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Italian Mayor’s Facebook Page Shames Lazy Public Workers

The mayor of the Italian city of Bari, an ex-prosecutor, posts pictures of public employees allegedly slacking on the job.

Emiliano's Facebook page

BARI - Michele Emiliano, a former magistrate and the mayor of Bari, has been using a new phrase on the stump lately: "I govern with Facebook."

It's not just a reference to the social network's ability to break down the distance between him and his constituents, or as a tool to liven up the dialogue with the people. The second-term mayor of this southern city has come up with another application. Emiliano has discovered that with Facebook – either on his own or with the help of his fellow citizens – he can publicly shame municipal employees wasting time while on the clock. How? By posting photos of them slacking on the job.

The first to be immortalized in their alleged slothfulness were several drivers of the municipal transport company. Now it's the garbage collectors' turn. Recently someone passed on to Emiliano photos of three uniformed employees of Bari's municipal waste-disposal agency hanging out while they should have been working. The center-left mayor, who received the photos from a Bari resident complaining about his neighborhood's lack of cleanliness, then posted them on Facebook with the question: "Why aren't these three people working?"

The "media pillorying" of public employees has sparked a citywide debate in Bari, the capital of the Puglia region. The heads of the municipal companies whose employees wound up on the mayor's Facebook page are under increasing pressure. Antonio Di Matteo, who heads the transport agency AMTAB, has launched an internal investigation to get to the bottom of the phenomenon. AMIU, the trash collection outfit, is following suit.

But the photographs also prompted debate about Emiliano's methods. The mayor posts the pics on Facebook, and then adds notes inviting the citizens of Bari to file other reports. The goal: improving control over the quality of services provided to tax-paying residents who want their buses to run on time and live in clean neighborhoods.

But the mayor - an investigating magistrate for two decades before being elected - has gone further. After showing garbage collectors shooting the breeze rather than sweeping the streets, he requested the help of other AMIU employees In his Facebook post, Emiliano wrote: "If anyone recognizes someone in this picture, they could help us understand why their colleagues were talking to each other instead of working, as we all expect them to do."

The garbage collectors have not yet responded to the mayor's accusations. But if they remain silent, they may see a rising number of messages and photographs showing that the city isn't functioning. This is what happens when a born prosecutor gets elected mayor and discovers social media. Yet another chapter in the Facebook revolution.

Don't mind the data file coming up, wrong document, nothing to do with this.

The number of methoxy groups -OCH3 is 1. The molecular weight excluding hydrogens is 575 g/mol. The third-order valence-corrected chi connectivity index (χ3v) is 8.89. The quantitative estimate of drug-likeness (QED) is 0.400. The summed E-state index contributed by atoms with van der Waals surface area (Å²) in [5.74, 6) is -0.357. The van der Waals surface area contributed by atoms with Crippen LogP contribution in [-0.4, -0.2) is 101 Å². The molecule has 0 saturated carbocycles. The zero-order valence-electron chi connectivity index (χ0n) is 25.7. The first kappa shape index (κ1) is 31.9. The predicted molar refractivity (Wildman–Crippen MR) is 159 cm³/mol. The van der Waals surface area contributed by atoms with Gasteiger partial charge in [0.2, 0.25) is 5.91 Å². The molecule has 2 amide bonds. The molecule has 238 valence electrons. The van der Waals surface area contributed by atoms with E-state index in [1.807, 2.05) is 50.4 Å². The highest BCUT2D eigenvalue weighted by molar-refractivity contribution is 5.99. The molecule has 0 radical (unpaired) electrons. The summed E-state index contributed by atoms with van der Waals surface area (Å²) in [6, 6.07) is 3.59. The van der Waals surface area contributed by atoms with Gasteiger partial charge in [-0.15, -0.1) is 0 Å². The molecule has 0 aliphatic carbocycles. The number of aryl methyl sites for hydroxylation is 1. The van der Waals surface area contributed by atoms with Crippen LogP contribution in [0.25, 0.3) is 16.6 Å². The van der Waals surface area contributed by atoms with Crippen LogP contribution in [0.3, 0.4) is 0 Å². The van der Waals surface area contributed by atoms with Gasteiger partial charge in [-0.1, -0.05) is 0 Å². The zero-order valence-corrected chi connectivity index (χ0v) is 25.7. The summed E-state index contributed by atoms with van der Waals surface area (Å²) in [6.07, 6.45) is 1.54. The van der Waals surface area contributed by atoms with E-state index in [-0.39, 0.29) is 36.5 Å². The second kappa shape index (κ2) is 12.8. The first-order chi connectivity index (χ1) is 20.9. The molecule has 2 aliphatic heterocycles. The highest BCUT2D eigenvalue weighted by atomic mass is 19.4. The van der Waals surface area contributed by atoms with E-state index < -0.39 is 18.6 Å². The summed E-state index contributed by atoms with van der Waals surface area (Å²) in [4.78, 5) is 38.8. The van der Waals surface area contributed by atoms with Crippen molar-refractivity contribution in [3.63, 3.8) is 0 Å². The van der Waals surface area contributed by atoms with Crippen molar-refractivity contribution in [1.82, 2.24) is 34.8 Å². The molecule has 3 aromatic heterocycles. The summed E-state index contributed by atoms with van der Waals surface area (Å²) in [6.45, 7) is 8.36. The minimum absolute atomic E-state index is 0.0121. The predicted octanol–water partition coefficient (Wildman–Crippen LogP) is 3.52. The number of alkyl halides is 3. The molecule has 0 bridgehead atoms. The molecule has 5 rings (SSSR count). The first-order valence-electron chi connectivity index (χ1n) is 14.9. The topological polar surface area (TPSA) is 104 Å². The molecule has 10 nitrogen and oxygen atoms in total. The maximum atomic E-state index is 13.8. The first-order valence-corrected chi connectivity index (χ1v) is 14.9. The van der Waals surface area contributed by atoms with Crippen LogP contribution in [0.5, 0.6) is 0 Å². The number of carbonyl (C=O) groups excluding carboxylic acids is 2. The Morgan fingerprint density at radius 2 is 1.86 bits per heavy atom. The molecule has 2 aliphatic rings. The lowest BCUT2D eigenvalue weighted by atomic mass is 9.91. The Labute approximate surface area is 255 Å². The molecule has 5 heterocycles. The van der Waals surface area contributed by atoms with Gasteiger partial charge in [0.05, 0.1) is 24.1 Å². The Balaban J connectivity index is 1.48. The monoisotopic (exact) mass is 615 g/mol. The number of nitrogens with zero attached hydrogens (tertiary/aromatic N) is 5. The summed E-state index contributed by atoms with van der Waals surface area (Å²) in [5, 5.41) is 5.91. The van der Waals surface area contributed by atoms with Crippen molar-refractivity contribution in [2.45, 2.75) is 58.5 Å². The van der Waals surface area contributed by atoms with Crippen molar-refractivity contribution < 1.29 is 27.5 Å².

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Brazil's Evangelical Surge Threatens Survival Of Native Afro-Brazilian Faith

Followers of the Afro-Brazilian Umbanda religion in four traditional communities in the country’s northeast are resisting pressure to convert to evangelical Christianity.

image of Abel José, an Umbanda priest

Abel José, an Umbanda priest

Agencia Publica
Géssica Amorim

Among a host of images of saints and Afro-Brazilian divinities known as orixás, Abel José, 42, an Umbanda priest, lights some candles, picks up his protective beads and adjusts the straw hat that sits atop his head. He is preparing to treat four people from neighboring villages who have come to his house in search of spiritual help and treatment for health ailments.

The meeting takes place discreetly, in a small room that has been built in the back of the garage of his house. Abel lives in the quilombo of Sítio Bredos, home to 135 families. The community, located in the municipality of Betânia of Brazil’s northeastern state of Pernambuco, is one of the municipality’s four remaining communities that have been certified as quilombos, the word used to refer to communities formed in the colonial era by enslaved Africans and/or their descendents.

In these villages there are almost no residents who still follow traditional Afro-Brazilian religions. Abel, Seu Joaquim Firmo and Dona Maura Maria da Silva are the sole remaining followers of Umbanda in the communities in which they live. A wave of evangelical missionary activity has taken hold of Betânia’s quilombos ever since the first evangelical church belonging to the Assembleia de Deus group was built in the quilombo of Bredos around 20 years ago. Since then, other evangelical, pentecostal, and neo-pentecostal churches and congregations have established themselves in the area. Today there are now nine temples spread among the four communities, home to roughly 900 families.

The temples belong to the Assembleia de Deus, the Seventh-day Adventist Church, and the World Church of God's Power, the latter of which has over 6,000 temples spread across Brazil and was founded by the apostle and televangelist Valdemiro Santiago, who became infamous during the pandemic for trying to sell beans that he had blessed as a Covid-19 cure. Assembleia de Deus alone, who are the largest pentecostal denomination in the world, have built five churches in Betânia’s quilombos.

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